This year, I made a small (but extremely significant) change. I told them they could only have 2 words MAX on each slide- and it'd be fine with me if their presentation contained no text at all (except for citations, of course). I mean it too. Most students created a title slide that looked something like this:

Nope. Can't do that. Volcano name, plus "by: your name" counts as four words (I did concede that the name of their volcano only counts as one word, otherwise whoever covers Mount St. Helens wouldn't even be able to put the name of their volcano on a slide). The classes are in the middle of designing their presentations right now, and it's been a struggle for them:

"How can I give a presentation with no words?"

"You mean I have to memorize everything?"

"What do you mean 'of' is a word? That shouldn't count, it's barely two letters!"

Students can have note cards with information for the presentations with them while they present, so they don't have to memorize, though it's amazing to me that they've been so "well"-trained at designing poor presentations. Students are still in the middle of designing presentations as I type this, and I must say they're looking pretty promising. I'll let you know how they turn out!


Image Credit: Kilauea in 1993 from the USGS

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As promised: Presentations Before and After

As promised in yesterday's post, I've posted my before and after presentations that I made to go over basic Earth structure with my Earth & Physical Science classes. I've already used the updated presentation, and the students seemed to enjoy it better than the overly bullet-pointed first version. You may not be able to follow the content without the narrative on the newly designed presentation, but that's somewhat the point, no?

There were several students that expressed regret at the demise of the bullet points. It's easier for them to just copy down exactly what it says (of course it is, they don't have to actually pay attention or comprehend to do that). How well they've been trained by their past experiences!



These presentation design upgrades seem to be all the rage. Since my last post I've found two new (to me) posts by edubloggers discussing (and even sharing) good design in presentations. And I thought I was ahead of the curve on this one...

Check them out:

I welcome your feedback on my presentations. I even look forward to constructive criticism!

Design, presentations, and the power of the network

Dread! It all started with dread.

The last week or so, my classes have been covering material that I made PowerPoint slideshows for several years ago. While at the time, I put in lots of images and even embedded some video, I found myself dreading to give those presentations to my classes. I started pondering whether there wasn't a better way to utilize slideshows than what I was doing. I became discontent with my presentations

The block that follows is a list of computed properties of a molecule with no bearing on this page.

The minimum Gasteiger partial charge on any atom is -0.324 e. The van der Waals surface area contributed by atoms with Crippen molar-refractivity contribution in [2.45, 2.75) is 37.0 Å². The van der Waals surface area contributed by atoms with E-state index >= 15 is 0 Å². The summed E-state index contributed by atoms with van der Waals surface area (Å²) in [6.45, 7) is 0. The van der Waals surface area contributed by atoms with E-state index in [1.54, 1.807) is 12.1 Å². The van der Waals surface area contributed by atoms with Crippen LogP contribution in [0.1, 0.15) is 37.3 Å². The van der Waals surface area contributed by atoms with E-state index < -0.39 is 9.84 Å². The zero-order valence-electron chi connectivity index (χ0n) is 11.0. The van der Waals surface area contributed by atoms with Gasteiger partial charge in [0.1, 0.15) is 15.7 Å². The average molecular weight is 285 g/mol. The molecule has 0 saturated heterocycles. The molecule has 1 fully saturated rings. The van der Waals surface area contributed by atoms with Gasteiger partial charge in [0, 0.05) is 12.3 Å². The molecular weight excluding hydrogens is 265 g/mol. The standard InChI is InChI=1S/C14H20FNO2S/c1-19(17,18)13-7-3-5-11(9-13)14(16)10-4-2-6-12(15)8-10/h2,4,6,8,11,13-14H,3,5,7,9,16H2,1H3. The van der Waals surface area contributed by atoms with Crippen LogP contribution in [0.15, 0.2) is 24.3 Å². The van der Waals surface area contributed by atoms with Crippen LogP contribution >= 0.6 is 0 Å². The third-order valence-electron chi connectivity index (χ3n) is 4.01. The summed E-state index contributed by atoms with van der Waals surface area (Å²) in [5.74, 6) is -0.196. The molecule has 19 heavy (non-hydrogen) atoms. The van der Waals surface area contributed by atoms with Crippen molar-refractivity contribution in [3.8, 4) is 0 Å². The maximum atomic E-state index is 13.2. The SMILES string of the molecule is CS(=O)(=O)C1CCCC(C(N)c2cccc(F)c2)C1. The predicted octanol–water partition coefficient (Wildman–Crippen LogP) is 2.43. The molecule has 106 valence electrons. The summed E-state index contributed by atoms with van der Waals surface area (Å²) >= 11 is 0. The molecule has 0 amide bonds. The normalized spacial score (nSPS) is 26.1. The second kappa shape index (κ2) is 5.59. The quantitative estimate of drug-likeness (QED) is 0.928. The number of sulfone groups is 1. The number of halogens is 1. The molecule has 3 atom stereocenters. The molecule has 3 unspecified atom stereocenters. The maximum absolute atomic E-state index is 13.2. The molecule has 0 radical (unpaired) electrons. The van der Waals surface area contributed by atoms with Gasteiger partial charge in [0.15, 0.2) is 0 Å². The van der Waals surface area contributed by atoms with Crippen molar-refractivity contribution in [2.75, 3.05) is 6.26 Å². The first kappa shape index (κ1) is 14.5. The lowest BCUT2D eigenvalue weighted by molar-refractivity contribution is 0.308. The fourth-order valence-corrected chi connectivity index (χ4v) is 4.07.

As if the heavens could hear me, wisdom rained down upon me.

Wisdom Bit #1: This fall, I happened upon Lawrence Lessig's talk on copyright at the TED conference. While the subject matter was interesting, I was enthralled (& engaged) by his simple use of visuals and high-contrast text. It made me want to go design my own presentation right then and there (it was a pretty busy time for me, so I didn't). As I became discontent with my presentations, my thoughts went back to his presentation.

Wisdom Bit #2: On a tip from Wes Fryer on his blog, I've subscribed to the Practical Principals podcast. In the first installment I was able to catch, Scott Elias discussed a presentation he gave on how to give engaging presentations. In the show notes, a link was provided to his presentation. I checked that out, and liked what I saw. The wheels were turning...

Wisdom Bit #3: Wes Fryer wrote a post discussing digital storytelling and dual-coding theory. Essentially, dual-coding theory states that when a speaker reads information off of a slide, very often the audience can become overwhelmed because there are two images to pay attention to (the speaker and the projected text). I found this very interesting, as I had previously been under the assumption that reading and projecting the text was helpful to students, as it provided both a visual and auditory pathway for the information. It's funny what information we believe that isn't really true.

Wisdom Bit #4: Clay Burell shared a presentation he gave and also wrote a bit on good design in presentations to boot. I especially liked his tip to include a "narrative thread" in presentations. It provides a something for people to grab onto, and combined with slides with relevant images (and very little text), people have to listen to hear the story.

Wisdom Bit #5: At the end of Clay's post, he provided a link to Dan Meyer's blog post on how to present. He pretty much reiterated what I had already heard and read from Scott, Wes, and Clay; but it was an excellently written post with great examples. I think what I took away most from this post was his statement: "If I can look at your slidedeck and determine the full content of your presentation, it's carrying too much information."

Direction! Finally, I had direction.

I think what struck me most about this process went far beyond my integration of a new and improved method. The online network that provided the wisdom is the big story here. Though no one whose wisdom was included in this post put their content online with the specific thought of helping me escape the doldrums of antiquated presentations, the simple task of accessing distant knowledge is pretty amazing in itself. The sources of my wisdom were located in California, Oklahoma, Colorado, Missouri, Korea, and California again. It was totally asynchronous, and exactly what I needed. I don't have a well-developed edtech network yet, but just because I can't tweet a question and get back 50 responses yet doesn't mean I can't take advantage of the network.

Yay, Network! Thanks, network. You're the best!

Stay tuned. I'll post my old presentation compared to the new one.

Photo credits: Medo/Fear by xaimex, BLESSINGS FROM THE SKY by dharmesh, Map and Compass by Inky Bob, and Be Positive by José Miguel Serrano